Sell the Gristle Not the Steak

Stay Right Here because These are The Good Old Days
When I turned 16 and got my driver’s license (yes – there were cars back then), the torch was passed to me  to become the official Grandma driver.  As my sister and brother before me, I now had the job of taking Grandma to the grocery store, where she educated me on how to select the best groceries.

Take frozen items from the back of the case; open the egg carton and make sure there are no cracks; pay close attention to the produce guy as he weighed your tomatoes or green beans.   These were some of the practical things that she taught me.   Other than the now extinct produce guy, I continue to follow Grandma’s rules especially as they relate to business.

Most of them made perfect sense to me — until one fateful day!

The Steak
Grandma had  a fixed income with not too much available for luxuries.  Once in a while she would splurge, pass up the chicken and decide to enjoy a steak.  The first time I helped her choose a good one, I learned a lesson that has helped me in business lo these many years – Particularly in sales.

I was not a steak maven by any means but I had certainly enjoyed my share while growing up.

My Mom did the shopping but she and Dad shared the cooking.  Steak was his job.   I used to stand with him near the hibachi while he cooked up the steak and he would make his prediction on where this steak would fall on the tenderness scale when we sat down to enjoy.  He was pretty accurate. One day I asked him how he could tell.  He told about a few of the things including that the more gristle, the harder it was to chew.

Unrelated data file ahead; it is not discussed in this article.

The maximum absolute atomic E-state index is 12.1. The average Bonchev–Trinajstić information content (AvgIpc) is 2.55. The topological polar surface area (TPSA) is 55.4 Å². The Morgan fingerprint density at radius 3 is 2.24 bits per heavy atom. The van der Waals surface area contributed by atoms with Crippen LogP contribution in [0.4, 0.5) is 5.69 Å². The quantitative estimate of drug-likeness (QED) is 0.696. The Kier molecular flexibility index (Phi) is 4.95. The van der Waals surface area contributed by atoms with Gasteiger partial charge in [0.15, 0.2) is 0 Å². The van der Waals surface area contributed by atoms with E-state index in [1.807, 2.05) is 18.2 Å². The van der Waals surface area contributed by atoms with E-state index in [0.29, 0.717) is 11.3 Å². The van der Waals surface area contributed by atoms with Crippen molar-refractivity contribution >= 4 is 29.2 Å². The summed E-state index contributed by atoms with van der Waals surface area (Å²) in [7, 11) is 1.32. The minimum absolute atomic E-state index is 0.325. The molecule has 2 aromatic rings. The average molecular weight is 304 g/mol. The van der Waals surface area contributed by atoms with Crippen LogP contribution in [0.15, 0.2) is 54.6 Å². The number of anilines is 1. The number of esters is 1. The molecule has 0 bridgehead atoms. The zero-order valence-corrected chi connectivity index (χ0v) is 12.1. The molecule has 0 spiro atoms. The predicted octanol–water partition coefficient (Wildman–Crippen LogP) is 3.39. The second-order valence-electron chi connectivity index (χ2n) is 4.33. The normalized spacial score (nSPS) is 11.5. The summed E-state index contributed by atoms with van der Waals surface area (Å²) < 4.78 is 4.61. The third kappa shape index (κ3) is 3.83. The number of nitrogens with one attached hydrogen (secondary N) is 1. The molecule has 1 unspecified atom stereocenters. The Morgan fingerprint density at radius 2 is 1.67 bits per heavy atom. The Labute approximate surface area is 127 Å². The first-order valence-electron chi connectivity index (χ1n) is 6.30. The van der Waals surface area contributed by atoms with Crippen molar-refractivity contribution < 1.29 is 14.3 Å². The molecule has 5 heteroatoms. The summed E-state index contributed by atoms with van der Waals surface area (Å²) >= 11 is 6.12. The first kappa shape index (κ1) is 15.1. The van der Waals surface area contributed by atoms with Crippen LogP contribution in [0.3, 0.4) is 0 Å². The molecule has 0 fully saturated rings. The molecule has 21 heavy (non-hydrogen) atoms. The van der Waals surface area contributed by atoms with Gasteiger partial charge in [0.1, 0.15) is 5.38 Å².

So the first time I helped Grandma pick out a steak I looked for ones with very little visible cartilage. Each time I handed her one to look at, she told me it was no good and to put it back.  After several tries, she said she would look in the case herself.

She picked one out quickly saying, “There!”   I was surprised to see that it was full of gristle throughout.  I asked her if she thought it would be harder to chew than some of the others.   She replied “Of course it will.  Why do you think I still have all my teeth?”

The Moral
Not everyone who shops for a product or service is looking for the same features.   As a sales person, if you don’t find what makes the customer tick up front, your proposals will be completely hit or miss.    So make sure that even though you may not like chewing tough steaks – perhaps the client does.

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Posted on November 3, 2011, in Sales and tagged , , , , , . Bookmark the permalink. Leave a comment.

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